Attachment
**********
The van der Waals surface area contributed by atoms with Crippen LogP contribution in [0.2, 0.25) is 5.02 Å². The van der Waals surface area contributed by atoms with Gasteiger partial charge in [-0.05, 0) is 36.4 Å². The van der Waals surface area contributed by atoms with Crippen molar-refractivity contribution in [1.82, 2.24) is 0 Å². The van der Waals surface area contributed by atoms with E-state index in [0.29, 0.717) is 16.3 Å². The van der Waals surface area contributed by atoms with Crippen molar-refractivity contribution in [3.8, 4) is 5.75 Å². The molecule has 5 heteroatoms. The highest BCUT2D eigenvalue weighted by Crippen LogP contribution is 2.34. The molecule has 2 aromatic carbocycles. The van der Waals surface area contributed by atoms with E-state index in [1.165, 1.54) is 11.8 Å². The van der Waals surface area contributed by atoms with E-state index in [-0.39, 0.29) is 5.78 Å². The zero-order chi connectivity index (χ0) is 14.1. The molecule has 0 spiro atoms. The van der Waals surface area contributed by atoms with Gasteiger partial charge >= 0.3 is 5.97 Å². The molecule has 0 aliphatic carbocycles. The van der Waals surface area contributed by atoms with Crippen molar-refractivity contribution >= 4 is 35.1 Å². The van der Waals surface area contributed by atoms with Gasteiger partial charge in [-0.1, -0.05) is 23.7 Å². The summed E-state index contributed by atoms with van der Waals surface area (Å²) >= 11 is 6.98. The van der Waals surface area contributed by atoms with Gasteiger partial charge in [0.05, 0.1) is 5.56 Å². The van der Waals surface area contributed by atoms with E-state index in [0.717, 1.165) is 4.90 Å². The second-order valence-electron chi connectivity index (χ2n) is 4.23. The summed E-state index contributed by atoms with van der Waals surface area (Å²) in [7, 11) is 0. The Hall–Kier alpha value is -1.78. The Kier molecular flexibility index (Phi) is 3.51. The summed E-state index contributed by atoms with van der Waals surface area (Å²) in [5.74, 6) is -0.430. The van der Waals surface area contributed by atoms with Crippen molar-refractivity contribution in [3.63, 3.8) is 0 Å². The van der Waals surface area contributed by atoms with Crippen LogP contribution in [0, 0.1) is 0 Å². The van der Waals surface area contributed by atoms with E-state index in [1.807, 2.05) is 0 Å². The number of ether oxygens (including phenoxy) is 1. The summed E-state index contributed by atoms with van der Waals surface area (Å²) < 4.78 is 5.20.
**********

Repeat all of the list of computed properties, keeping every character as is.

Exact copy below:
The van der Waals surface area contributed by atoms with Crippen LogP contribution in [0.2, 0.25) is 5.02 Å². The van der Waals surface area contributed by atoms with Gasteiger partial charge in [-0.05, 0) is 36.4 Å². The van der Waals surface area contributed by atoms with Crippen molar-refractivity contribution in [1.82, 2.24) is 0 Å². The van der Waals surface area contributed by atoms with E-state index in [0.29, 0.717) is 16.3 Å². The van der Waals surface area contributed by atoms with Crippen molar-refractivity contribution in [3.8, 4) is 5.75 Å². The molecule has 5 heteroatoms. The highest BCUT2D eigenvalue weighted by Crippen LogP contribution is 2.34. The molecule has 2 aromatic carbocycles. The van der Waals surface area contributed by atoms with E-state index in [1.165, 1.54) is 11.8 Å². The van der Waals surface area contributed by atoms with E-state index in [-0.39, 0.29) is 5.78 Å². The zero-order chi connectivity index (χ0) is 14.1. The molecule has 0 spiro atoms. The van der Waals surface area contributed by atoms with Gasteiger partial charge >= 0.3 is 5.97 Å². The molecule has 0 aliphatic carbocycles. The van der Waals surface area contributed by atoms with Crippen molar-refractivity contribution >= 4 is 35.1 Å². The van der Waals surface area contributed by atoms with Gasteiger partial charge in [-0.1, -0.05) is 23.7 Å². The summed E-state index contributed by atoms with van der Waals surface area (Å²) >= 11 is 6.98. The van der Waals surface area contributed by atoms with Gasteiger partial charge in [0.05, 0.1) is 5.56 Å². The van der Waals surface area contributed by atoms with E-state index in [0.717, 1.165) is 4.90 Å². The second-order valence-electron chi connectivity index (χ2n) is 4.23. The summed E-state index contributed by atoms with van der Waals surface area (Å²) in [7, 11) is 0. The Hall–Kier alpha value is -1.78. The Kier molecular flexibility index (Phi) is 3.51. The summed E-state index contributed by atoms with van der Waals surface area (Å²) in [5.74, 6) is -0.430. The van der Waals surface area contributed by atoms with Crippen molar-refractivity contribution in [3.63, 3.8) is 0 Å². The van der Waals surface area contributed by atoms with Crippen LogP contribution in [0, 0.1) is 0 Å². The van der Waals surface area contributed by atoms with E-state index in [1.807, 2.05) is 0 Å². The number of ether oxygens (including phenoxy) is 1. The summed E-state index contributed by atoms with van der Waals surface area (Å²) < 4.78 is 5.20.